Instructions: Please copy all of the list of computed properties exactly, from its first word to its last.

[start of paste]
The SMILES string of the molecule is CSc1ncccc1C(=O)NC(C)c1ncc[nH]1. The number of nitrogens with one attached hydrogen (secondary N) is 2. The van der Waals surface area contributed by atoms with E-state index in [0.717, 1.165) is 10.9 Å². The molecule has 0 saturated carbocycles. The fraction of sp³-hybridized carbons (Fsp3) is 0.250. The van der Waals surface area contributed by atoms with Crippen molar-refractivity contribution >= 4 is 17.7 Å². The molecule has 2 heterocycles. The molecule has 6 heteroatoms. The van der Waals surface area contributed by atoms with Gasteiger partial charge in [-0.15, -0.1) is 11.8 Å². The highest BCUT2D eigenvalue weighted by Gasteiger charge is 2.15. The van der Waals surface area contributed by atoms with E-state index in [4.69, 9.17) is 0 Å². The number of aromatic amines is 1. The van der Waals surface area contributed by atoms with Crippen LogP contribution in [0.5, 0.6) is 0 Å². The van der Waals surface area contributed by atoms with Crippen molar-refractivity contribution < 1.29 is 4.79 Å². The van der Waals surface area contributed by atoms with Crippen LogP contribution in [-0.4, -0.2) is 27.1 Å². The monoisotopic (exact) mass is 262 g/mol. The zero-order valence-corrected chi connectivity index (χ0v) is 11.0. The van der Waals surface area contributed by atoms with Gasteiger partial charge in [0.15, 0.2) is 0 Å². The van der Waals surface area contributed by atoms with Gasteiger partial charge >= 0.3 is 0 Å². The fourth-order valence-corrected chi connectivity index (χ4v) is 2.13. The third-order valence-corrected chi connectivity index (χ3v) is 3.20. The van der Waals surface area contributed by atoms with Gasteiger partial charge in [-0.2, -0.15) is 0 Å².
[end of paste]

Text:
The SMILES string of the molecule is CSc1ncccc1C(=O)NC(C)c1ncc[nH]1. The number of nitrogens with one attached hydrogen (secondary N) is 2. The van der Waals surface area contributed by atoms with E-state index in [0.717, 1.165) is 10.9 Å². The molecule has 0 saturated carbocycles. The fraction of sp³-hybridized carbons (Fsp3) is 0.250. The van der Waals surface area contributed by atoms with Crippen molar-refractivity contribution >= 4 is 17.7 Å². The molecule has 2 heterocycles. The molecule has 6 heteroatoms. The van der Waals surface area contributed by atoms with Gasteiger partial charge in [-0.15, -0.1) is 11.8 Å². The highest BCUT2D eigenvalue weighted by Gasteiger charge is 2.15. The van der Waals surface area contributed by atoms with E-state index in [4.69, 9.17) is 0 Å². The number of aromatic amines is 1. The van der Waals surface area contributed by atoms with Crippen LogP contribution in [0.5, 0.6) is 0 Å². The van der Waals surface area contributed by atoms with Crippen molar-refractivity contribution < 1.29 is 4.79 Å². The van der Waals surface area contributed by atoms with Crippen LogP contribution in [-0.4, -0.2) is 27.1 Å². The monoisotopic (exact) mass is 262 g/mol. The zero-order valence-corrected chi connectivity index (χ0v) is 11.0. The van der Waals surface area contributed by atoms with Gasteiger partial charge in [0.15, 0.2) is 0 Å². The van der Waals surface area contributed by atoms with Gasteiger partial charge >= 0.3 is 0 Å². The fourth-order valence-corrected chi connectivity index (χ4v) is 2.13. The third-order valence-corrected chi connectivity index (χ3v) is 3.20. The van der Waals surface area contributed by atoms with Gasteiger partial charge in [-0.2, -0.15) is 0 Å².